Dammed, diverted and polluted, China’s rivers are reaching an ecological tipping point. China has more large dams than any other country in the world, including the world’s largest – the Three Gorges Dam.

Himalayas to Become The Most Dammed Region In The World

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According to a joint press release issued by NASA and the U.S. Geological Survey, the great majority of the world’s glaciers appear to be declining at rates equal to or greater than long-established trends. This image from the ASTER (Advanced Spaceborne Thermal Emission and Reflection Radiometer) instrument aboard NASA’s Terra satellite shows the termini of the glaciers in the Bhutan-Himalaya. Glacial lakes have been rapidly forming on the surface of the debris-covered glaciers in this region during the last few decades. According to Jeffrey Kargel, a USGS scientist, glaciers in the Himalaya are wasting at alarming and accelerating rates, as indicated by comparisons of satellite and historic data, and as shown by the widespread, rapid growth of lakes on the glacier surfaces. Captions and Photo source: NASA

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Most of the Himalayan rivers have been relatively untouched by dams near their sources. Now the two great Asian powers, India and China, are rushing to harness them.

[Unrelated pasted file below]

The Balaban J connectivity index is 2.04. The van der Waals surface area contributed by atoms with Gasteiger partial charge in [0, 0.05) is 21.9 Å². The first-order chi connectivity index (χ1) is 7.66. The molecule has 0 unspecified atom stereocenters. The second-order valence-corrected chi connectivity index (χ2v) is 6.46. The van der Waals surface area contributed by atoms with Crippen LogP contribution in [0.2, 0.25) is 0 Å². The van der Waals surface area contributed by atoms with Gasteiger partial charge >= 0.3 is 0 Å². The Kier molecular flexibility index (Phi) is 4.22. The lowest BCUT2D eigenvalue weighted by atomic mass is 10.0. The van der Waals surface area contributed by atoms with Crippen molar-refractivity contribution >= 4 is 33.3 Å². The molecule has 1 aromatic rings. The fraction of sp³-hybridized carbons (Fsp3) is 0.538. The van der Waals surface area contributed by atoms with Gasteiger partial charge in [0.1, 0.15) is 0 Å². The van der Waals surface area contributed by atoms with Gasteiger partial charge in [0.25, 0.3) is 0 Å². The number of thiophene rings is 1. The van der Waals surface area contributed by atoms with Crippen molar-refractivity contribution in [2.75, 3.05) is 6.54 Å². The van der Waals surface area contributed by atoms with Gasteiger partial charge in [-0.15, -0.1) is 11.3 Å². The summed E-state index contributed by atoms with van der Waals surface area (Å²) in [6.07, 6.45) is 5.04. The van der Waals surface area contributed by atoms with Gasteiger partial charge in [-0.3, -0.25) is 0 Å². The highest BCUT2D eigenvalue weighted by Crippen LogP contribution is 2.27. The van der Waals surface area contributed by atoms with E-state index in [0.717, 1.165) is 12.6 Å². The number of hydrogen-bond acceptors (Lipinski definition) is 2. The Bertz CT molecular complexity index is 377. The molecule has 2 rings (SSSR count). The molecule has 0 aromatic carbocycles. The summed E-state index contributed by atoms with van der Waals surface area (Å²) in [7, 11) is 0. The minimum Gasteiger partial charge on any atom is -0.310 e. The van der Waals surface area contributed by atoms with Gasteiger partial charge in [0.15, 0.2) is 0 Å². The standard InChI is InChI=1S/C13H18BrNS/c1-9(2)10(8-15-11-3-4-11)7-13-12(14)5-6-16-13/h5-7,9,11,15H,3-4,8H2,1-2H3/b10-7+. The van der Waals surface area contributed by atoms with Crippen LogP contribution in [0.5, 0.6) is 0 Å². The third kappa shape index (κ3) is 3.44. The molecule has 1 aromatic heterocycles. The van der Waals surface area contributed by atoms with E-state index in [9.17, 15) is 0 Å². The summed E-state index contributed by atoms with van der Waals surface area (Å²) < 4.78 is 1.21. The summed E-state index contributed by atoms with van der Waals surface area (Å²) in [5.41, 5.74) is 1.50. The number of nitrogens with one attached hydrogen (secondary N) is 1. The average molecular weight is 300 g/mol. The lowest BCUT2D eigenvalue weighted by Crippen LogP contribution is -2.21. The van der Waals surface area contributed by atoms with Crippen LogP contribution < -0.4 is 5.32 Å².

The result, over the next 20 years, “could be that the Himalayas become the most dammed region in the world”…

Read Full Article: “China and India Water Grab Dams Put Ecology Of Himalayas in Danger” Guardian UK

Mountains of Concrete: Dam Building in the Himalayas, International Rivers
There will always be abundant snow and glaciers on the highest mountains of the world, the Himalayas. This snow will always feed the Indus and Ganges rivers and forever supply water to millions of people in South Asia and China. These statements may no longer be true. Our warming climate is changing the Himalayas faster than any other region of the world. The mountains’ mighty glaciers, the source of most large Asian rivers, are melting. Against these dramatic changes, the governments of India, Pakistan, Nepal and Bhutan are planning to transform the Himalayan rivers into the powerhouse of South Asia. They want to build hundreds of mega-dams to generate electricity from the wild waters of the Himalayas…